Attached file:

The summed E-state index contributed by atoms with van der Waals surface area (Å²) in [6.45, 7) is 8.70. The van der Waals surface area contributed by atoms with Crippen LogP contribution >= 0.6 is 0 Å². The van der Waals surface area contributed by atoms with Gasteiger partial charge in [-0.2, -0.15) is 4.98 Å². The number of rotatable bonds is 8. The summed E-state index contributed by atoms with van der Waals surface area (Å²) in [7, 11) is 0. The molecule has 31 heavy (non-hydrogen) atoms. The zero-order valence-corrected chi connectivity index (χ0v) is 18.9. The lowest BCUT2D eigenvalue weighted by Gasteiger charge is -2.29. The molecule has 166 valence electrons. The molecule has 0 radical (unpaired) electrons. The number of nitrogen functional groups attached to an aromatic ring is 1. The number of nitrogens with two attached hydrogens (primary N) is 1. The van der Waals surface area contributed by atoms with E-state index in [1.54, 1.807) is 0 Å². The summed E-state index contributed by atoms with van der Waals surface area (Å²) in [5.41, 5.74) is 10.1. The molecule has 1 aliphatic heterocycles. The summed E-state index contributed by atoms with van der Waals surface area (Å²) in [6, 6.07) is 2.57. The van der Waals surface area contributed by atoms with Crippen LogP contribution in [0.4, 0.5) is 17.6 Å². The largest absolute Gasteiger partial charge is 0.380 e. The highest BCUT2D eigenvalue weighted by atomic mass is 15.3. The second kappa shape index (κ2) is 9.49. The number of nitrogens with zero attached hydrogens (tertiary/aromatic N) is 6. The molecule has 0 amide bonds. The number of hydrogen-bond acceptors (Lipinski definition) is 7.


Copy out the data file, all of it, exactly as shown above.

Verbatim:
The summed E-state index contributed by atoms with van der Waals surface area (Å²) in [6.45, 7) is 8.70. The van der Waals surface area contributed by atoms with Crippen LogP contribution >= 0.6 is 0 Å². The van der Waals surface area contributed by atoms with Gasteiger partial charge in [-0.2, -0.15) is 4.98 Å². The number of rotatable bonds is 8. The summed E-state index contributed by atoms with van der Waals surface area (Å²) in [7, 11) is 0. The molecule has 31 heavy (non-hydrogen) atoms. The zero-order valence-corrected chi connectivity index (χ0v) is 18.9. The lowest BCUT2D eigenvalue weighted by Gasteiger charge is -2.29. The molecule has 166 valence electrons. The molecule has 0 radical (unpaired) electrons. The number of nitrogen functional groups attached to an aromatic ring is 1. The number of nitrogens with two attached hydrogens (primary N) is 1. The van der Waals surface area contributed by atoms with E-state index in [1.54, 1.807) is 0 Å². The summed E-state index contributed by atoms with van der Waals surface area (Å²) in [5.41, 5.74) is 10.1. The molecule has 1 aliphatic heterocycles. The summed E-state index contributed by atoms with van der Waals surface area (Å²) in [6, 6.07) is 2.57. The van der Waals surface area contributed by atoms with Crippen LogP contribution in [0.4, 0.5) is 17.6 Å². The largest absolute Gasteiger partial charge is 0.380 e. The highest BCUT2D eigenvalue weighted by atomic mass is 15.3. The second kappa shape index (κ2) is 9.49. The number of nitrogens with zero attached hydrogens (tertiary/aromatic N) is 6. The molecule has 0 amide bonds. The number of hydrogen-bond acceptors (Lipinski definition) is 7.